California Resources Corp. (CRC), the state’s largest producer, late Wednesday joined a growing list of U.S. operators to seek Chapter 11 protection in the U.S. Bankruptcy Court for the Southern District of Texas.

Excessive debt related to its spinoff from Occidental Petroleum Corp. (Oxy), as well as Covid-19’s impact on energy demand, were the principal drivers, according to CEO Todd Stevens.

“We have consistently operated within cash flow, significantly reducing the outsized debt burden we inherited from Oxy, however, today’s unprecedented market conditions require we further reduce debt through a Chapter 11 process,” Stevens said.

CRC has entered a restructuring support agreement with the majority holders of the 2016 and 2017 loans.

Earlier this month, Haynes and Boone LLP reported that the number of North American exploration and production companies seeking bankruptcy protection continued to rise, with close to two dozen operators filing since the start of the year. The oilfield services sector is feeling the pinch, too, as exemplified on Tuesday when Houston-based Hi-Crush Inc., one of the leading Lower 48 northern white sand providers, sought voluntary bankruptcy protection. 

Except for a few quarters, CRC has steadily reported losses since it was spun off from Oxy six years ago. In the midst of the red ink, the company formed a series of joint ventures (JV) that allowed it to expand operations from zero to nine rigs in 2017 and begin reducing its oversized debt load.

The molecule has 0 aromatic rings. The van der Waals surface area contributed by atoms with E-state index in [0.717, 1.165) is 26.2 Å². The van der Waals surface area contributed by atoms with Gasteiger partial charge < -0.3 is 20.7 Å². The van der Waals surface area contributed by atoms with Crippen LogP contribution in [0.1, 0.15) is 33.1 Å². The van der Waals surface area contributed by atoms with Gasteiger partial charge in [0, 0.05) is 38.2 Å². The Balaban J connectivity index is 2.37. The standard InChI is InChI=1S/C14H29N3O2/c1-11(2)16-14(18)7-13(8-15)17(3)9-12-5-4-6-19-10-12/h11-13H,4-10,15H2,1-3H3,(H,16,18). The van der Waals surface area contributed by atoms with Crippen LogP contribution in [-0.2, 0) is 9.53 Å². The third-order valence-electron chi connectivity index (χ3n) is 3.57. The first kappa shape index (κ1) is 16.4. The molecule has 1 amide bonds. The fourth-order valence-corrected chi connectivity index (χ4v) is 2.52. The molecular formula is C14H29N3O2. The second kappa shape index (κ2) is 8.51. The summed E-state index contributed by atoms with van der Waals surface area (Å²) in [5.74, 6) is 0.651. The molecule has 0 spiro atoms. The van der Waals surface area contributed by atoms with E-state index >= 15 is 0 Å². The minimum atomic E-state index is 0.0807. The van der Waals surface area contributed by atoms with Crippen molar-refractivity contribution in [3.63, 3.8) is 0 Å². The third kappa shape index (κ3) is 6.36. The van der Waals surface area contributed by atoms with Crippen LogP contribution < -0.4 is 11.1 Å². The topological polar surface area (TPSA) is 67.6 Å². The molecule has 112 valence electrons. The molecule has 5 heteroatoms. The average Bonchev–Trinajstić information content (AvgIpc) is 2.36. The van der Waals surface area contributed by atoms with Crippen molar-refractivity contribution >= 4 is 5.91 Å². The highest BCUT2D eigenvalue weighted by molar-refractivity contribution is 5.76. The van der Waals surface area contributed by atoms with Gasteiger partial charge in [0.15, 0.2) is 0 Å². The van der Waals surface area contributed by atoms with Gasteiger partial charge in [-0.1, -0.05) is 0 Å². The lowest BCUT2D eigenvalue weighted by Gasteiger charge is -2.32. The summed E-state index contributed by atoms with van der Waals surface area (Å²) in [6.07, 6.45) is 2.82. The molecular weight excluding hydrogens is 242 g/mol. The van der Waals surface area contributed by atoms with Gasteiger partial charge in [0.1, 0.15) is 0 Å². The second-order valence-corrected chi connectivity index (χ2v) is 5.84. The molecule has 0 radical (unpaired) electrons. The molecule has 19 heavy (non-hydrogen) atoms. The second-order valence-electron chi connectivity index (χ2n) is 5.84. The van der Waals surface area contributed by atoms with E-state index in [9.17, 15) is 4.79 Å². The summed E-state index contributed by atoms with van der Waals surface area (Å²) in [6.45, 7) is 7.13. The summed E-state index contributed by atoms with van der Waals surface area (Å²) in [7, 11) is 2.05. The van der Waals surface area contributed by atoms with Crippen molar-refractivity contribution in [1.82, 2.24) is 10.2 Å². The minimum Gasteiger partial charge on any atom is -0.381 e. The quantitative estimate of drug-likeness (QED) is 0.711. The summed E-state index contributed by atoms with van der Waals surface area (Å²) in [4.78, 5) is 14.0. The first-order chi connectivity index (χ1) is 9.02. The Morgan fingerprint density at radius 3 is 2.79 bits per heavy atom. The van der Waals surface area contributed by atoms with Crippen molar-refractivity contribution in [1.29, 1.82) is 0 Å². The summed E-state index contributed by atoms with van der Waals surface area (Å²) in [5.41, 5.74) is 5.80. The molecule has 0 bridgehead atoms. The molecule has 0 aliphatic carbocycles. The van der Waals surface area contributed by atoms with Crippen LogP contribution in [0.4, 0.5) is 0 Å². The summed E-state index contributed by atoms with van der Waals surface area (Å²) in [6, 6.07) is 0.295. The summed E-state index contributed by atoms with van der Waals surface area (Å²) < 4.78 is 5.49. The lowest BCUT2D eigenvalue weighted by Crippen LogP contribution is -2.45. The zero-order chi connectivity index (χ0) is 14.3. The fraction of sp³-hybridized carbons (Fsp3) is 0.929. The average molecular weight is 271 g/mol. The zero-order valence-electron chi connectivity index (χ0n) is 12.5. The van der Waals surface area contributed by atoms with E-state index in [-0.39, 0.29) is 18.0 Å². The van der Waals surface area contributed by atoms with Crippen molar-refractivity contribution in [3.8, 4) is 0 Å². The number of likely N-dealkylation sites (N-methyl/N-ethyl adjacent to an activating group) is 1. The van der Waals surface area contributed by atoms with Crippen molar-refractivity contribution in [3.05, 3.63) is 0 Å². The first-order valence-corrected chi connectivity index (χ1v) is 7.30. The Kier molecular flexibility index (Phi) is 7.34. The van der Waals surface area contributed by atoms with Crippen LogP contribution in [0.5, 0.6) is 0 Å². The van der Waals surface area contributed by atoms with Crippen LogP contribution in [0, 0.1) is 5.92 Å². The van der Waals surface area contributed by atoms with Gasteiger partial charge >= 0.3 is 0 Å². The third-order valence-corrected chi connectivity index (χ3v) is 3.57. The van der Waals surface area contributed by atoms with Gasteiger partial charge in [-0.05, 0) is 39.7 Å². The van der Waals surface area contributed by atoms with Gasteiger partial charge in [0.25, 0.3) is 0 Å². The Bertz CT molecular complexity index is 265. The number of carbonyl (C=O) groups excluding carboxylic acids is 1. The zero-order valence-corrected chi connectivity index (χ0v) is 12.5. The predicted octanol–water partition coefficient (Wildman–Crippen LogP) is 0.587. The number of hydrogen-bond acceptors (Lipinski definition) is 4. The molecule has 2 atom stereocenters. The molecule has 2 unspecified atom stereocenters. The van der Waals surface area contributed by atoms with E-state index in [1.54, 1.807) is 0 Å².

One JV partner, Ares, has agreed to contribute its equity interest in CRC’s oilfield natural gas-fired generation plant in Elk Hills in return for a stake and notes in the newly restructured company. The power plan, jointly owned by CRC and a unit of Ares, would be 100% owned by CRC when it exits bankruptcy.

Stevens said CRC has a commitment for more than $1 billion in debtor-in-possession (DIP) financing from various creditors to support ongoing operations during the Chapter 11 process. “When approved by the court, DIP financing would also be used to fully refinance CRC’s 2014 revolving credit facility,” he said.

CRC will follow its ongoing strategy of operating within cash flow and existing cash on its balance sheet, and that will enable it to continue ongoing operations during the restructuring, Stevens added.